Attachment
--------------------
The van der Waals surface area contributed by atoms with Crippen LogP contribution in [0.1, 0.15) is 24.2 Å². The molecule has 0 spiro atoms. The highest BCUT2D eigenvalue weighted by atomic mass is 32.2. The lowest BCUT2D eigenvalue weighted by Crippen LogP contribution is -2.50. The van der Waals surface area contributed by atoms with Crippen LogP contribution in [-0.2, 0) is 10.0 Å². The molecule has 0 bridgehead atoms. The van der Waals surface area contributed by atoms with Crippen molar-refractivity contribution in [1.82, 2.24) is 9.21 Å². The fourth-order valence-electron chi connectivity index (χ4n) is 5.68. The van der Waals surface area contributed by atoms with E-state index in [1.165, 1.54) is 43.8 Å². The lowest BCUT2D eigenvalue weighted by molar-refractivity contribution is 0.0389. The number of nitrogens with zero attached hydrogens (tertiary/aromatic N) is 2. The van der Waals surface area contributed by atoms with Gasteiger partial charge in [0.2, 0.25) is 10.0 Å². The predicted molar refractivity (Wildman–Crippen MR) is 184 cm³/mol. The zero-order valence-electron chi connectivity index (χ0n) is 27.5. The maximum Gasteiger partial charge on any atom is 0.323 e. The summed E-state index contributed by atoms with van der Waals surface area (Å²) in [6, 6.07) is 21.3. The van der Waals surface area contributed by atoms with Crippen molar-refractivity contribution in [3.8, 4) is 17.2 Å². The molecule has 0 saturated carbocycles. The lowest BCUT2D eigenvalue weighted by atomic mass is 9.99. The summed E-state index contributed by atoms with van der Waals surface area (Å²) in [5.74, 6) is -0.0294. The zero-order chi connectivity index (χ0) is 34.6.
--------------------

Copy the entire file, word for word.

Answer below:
The van der Waals surface area contributed by atoms with Crippen LogP contribution in [0.1, 0.15) is 24.2 Å². The molecule has 0 spiro atoms. The highest BCUT2D eigenvalue weighted by atomic mass is 32.2. The lowest BCUT2D eigenvalue weighted by Crippen LogP contribution is -2.50. The van der Waals surface area contributed by atoms with Crippen LogP contribution in [-0.2, 0) is 10.0 Å². The molecule has 0 bridgehead atoms. The van der Waals surface area contributed by atoms with Crippen molar-refractivity contribution in [1.82, 2.24) is 9.21 Å². The fourth-order valence-electron chi connectivity index (χ4n) is 5.68. The van der Waals surface area contributed by atoms with E-state index in [1.165, 1.54) is 43.8 Å². The lowest BCUT2D eigenvalue weighted by molar-refractivity contribution is 0.0389. The number of nitrogens with zero attached hydrogens (tertiary/aromatic N) is 2. The van der Waals surface area contributed by atoms with Gasteiger partial charge in [0.2, 0.25) is 10.0 Å². The predicted molar refractivity (Wildman–Crippen MR) is 184 cm³/mol. The zero-order valence-electron chi connectivity index (χ0n) is 27.5. The maximum Gasteiger partial charge on any atom is 0.323 e. The summed E-state index contributed by atoms with van der Waals surface area (Å²) in [6, 6.07) is 21.3. The van der Waals surface area contributed by atoms with Crippen molar-refractivity contribution in [3.8, 4) is 17.2 Å². The molecule has 0 saturated carbocycles. The lowest BCUT2D eigenvalue weighted by atomic mass is 9.99. The summed E-state index contributed by atoms with van der Waals surface area (Å²) in [5.74, 6) is -0.0294. The zero-order chi connectivity index (χ0) is 34.6.